11 Weirdly Spelled Words—And How They Got That Way

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Why is English spelling so messed up? We get the same sounds spelled different ways (two, to, too), the same spellings pronounced different ways (chrome, machine, attach), and extra letters all over the place that don't even do anything (knee, gnu, pneumatic). There aren't always good reasons for these inconsistencies, but there are reasons. Here's a brief look at the history of English spelling told through 11 words.

1. THOUGHT

Way back in the 600s, Christian missionaries arrived in Anglo-Saxon England with their Roman alphabet and tried to make it fit the language they found there. They had to come up with ways to spell sounds like 'th' and /x/—a back of the throat consonant like the one in German "ach!" For a while they made use of runic characters (þ,?, ð) and various combinations of g, c, and h. Scribes eventually settled on 'th' and 'gh'. Some of the spellings "thought" has gone through include: þoht, ðoght, þou?te, thowgth, thouch, thotht, thoughte, and thowcht.

Later, English lost the /x/ sound, but only after the spelling conventions had been well established. Today, whenever you see one of those 'gh' spellings, say a little "ach!" in the memory of English /x/.

2. KNEAD

Two things happened in the early 1500s that really messed with English spelling. First, the new technology of the printing press meant publishers—rather than scribes—were in charge, and they started to standardize spelling. At the very same time, the Great Vowel Shift was underway. People were changing the way they pronounced vowels in vast groups of words, but the publishers weren't recognizing the changes yet. This is why we ended up with so much inconsistency: 'ea' sounds different in knead, bread, wear and great. Along with the vowel changes, English lost the /k/ sound from /kn/ words, the /w/ from /wr/ words, and the /g/ from gnat and gnaw. But by the time the change was complete, the writing habits had already been established.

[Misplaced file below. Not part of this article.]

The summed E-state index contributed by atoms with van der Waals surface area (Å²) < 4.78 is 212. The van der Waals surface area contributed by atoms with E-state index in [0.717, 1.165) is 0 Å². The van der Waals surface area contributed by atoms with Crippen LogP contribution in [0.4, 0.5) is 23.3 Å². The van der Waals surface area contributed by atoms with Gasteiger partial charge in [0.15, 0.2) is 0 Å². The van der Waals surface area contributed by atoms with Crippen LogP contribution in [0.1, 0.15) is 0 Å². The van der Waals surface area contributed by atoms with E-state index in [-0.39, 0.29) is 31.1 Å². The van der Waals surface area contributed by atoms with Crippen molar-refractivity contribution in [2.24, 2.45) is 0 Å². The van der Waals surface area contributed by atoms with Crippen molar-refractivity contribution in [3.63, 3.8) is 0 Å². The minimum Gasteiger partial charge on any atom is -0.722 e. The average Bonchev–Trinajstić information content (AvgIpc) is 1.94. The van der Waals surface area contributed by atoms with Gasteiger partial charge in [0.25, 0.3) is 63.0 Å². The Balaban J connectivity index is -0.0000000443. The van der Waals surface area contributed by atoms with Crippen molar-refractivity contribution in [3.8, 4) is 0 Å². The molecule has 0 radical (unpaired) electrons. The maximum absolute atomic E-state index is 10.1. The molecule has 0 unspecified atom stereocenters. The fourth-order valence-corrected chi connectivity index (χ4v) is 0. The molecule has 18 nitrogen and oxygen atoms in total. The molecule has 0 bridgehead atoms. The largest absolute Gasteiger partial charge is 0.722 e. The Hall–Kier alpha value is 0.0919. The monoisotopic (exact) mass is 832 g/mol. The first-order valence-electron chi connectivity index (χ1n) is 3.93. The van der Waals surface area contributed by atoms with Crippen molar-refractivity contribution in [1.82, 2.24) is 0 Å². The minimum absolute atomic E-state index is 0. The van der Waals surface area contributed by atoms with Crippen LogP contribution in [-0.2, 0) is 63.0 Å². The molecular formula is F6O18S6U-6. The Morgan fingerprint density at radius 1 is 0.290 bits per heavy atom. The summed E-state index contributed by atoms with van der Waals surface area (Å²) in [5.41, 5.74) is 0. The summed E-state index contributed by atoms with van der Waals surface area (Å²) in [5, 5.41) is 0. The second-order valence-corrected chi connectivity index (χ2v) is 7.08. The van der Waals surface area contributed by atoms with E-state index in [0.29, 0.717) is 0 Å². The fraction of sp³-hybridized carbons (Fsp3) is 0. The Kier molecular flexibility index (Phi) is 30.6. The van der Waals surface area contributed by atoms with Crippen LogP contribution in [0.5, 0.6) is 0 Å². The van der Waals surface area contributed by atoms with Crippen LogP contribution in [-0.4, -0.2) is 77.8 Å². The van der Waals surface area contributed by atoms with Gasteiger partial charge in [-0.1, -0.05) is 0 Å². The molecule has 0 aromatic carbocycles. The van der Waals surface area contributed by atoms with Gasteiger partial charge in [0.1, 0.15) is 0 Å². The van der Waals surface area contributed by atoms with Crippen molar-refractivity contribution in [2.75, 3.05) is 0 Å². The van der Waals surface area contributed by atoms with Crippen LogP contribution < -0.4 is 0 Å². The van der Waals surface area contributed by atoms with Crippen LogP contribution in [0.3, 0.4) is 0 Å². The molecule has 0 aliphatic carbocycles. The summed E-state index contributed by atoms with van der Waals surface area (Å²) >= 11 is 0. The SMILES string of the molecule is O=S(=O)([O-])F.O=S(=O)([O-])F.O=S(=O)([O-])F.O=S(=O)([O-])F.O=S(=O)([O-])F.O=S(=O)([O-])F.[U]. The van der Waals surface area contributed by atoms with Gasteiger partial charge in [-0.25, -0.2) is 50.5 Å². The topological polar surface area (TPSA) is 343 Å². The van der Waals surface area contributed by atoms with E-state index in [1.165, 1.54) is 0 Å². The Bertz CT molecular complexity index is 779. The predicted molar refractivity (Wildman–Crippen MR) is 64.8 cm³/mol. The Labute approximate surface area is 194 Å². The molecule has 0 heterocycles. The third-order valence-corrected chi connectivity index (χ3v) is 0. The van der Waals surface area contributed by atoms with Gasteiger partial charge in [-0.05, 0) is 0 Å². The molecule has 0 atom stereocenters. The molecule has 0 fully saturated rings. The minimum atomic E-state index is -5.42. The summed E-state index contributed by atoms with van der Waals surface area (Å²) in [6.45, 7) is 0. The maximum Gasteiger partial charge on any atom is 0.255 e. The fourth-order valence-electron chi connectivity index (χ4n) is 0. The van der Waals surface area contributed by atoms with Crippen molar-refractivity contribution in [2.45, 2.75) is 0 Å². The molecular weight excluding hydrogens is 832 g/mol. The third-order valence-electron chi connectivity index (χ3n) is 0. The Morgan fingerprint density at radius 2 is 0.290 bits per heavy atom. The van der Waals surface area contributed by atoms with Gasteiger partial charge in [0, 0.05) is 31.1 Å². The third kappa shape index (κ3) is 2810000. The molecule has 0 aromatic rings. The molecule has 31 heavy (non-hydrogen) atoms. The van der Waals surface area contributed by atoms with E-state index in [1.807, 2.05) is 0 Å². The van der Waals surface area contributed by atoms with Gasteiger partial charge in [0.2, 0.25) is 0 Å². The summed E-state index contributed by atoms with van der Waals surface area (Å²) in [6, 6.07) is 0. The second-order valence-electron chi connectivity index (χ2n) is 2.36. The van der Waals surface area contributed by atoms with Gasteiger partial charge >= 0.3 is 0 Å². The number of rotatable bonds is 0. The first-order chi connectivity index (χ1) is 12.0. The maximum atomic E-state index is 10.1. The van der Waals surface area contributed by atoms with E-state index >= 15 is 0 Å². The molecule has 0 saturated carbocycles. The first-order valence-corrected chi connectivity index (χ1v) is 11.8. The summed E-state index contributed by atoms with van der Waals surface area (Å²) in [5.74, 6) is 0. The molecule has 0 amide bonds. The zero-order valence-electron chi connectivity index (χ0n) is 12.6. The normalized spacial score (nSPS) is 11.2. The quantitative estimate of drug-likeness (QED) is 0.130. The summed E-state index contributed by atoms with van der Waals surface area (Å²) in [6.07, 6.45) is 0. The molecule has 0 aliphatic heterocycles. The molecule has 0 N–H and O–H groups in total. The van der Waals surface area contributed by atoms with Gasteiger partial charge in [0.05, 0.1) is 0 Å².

3. WEDNESDAY

Woden was an Anglo-Saxon god associated with both fury and poetic inspiration. He also had a career in curing horses and carrying off the dead, and Wednesday is his day. Woden's day has gone through various spellings—wodnesdaeg, Weodnesdei, Wenysday, wonysday, Weddinsday—but even though Shakespeare tried to match pronunciation with his very reasonable "Wensday," it didn't stick. Woden got to keep his 'd' and his day.

4. JEOPARDY

The Romans helped get the Anglo-Saxon language into writing, but when the French arrived with William the Conqueror in 1066, they brought their own words with them. English vocabulary was never the same again. One of the expressions they brought was iu parti (jeu parti, "divided game") which became Iupartye, ieoperde, and yeopardie before settling into its current form. The 'eo' reflects the gist of the original French vowel (as it does in "people") and the location of the 'r' was already fixed in the spelling by the time it wandered over next to the 'p' in pronunciation. The roaming habits of the 'r' have gotten a lot of word spellings into trouble. See: different, temperate, separate.

5. FEBRUARY

Those sneaky 'r's also like to disappear completely, especially when there are two of them near each other (see: surprise, berserk, governor). February also came into English from French. The French feverier first became English feverere, or feverell. But in the 16th and 17th centuries, a craze for all things classical caused writers to start re-Latinizing their spelling—making words look more like their ancient language sources, whatever their current pronunciation. It was a way to make your documents look more intelligent and fancy. And so, in writing, they made February look more like Februarius.

6. RECEIPT

Receipt is also a victim of the Latinizing craze. When the word came into English from French it had no 'p', and no one pronounced it as if it did. Enthusiastic Latinizers later added the 'p' on analogy with the Latin receptus. This is also how debt and doubt got their 'b's, salmon and solder got their 'l's, and indict got its 'c.'

7. ISLAND

Most of the words that got Latinized did have some distant connection, through French, with the ancient Latin words that dictated their new spellings. However, sometimes a Latin-inspired letter got stuck into a word that hadn't even come through Latin. "Island" came from the Old English íglund, and was spelled illond, ylonde, or ilande until someone picked up the 's' from Latin insula and stuck it where it had never been meant to be.

8. ASTHMA

In addition to re-Latinizing, there was Greekification (not a technical term!). Asthma first showed up as asma or asmyes. But words associated with science and medicine were particularly susceptible to the urge to connect to the classics, so people started writing asthma instead of asma, diarrhea instead of diaria, phlegm instead of fleme…ok, I'll stop.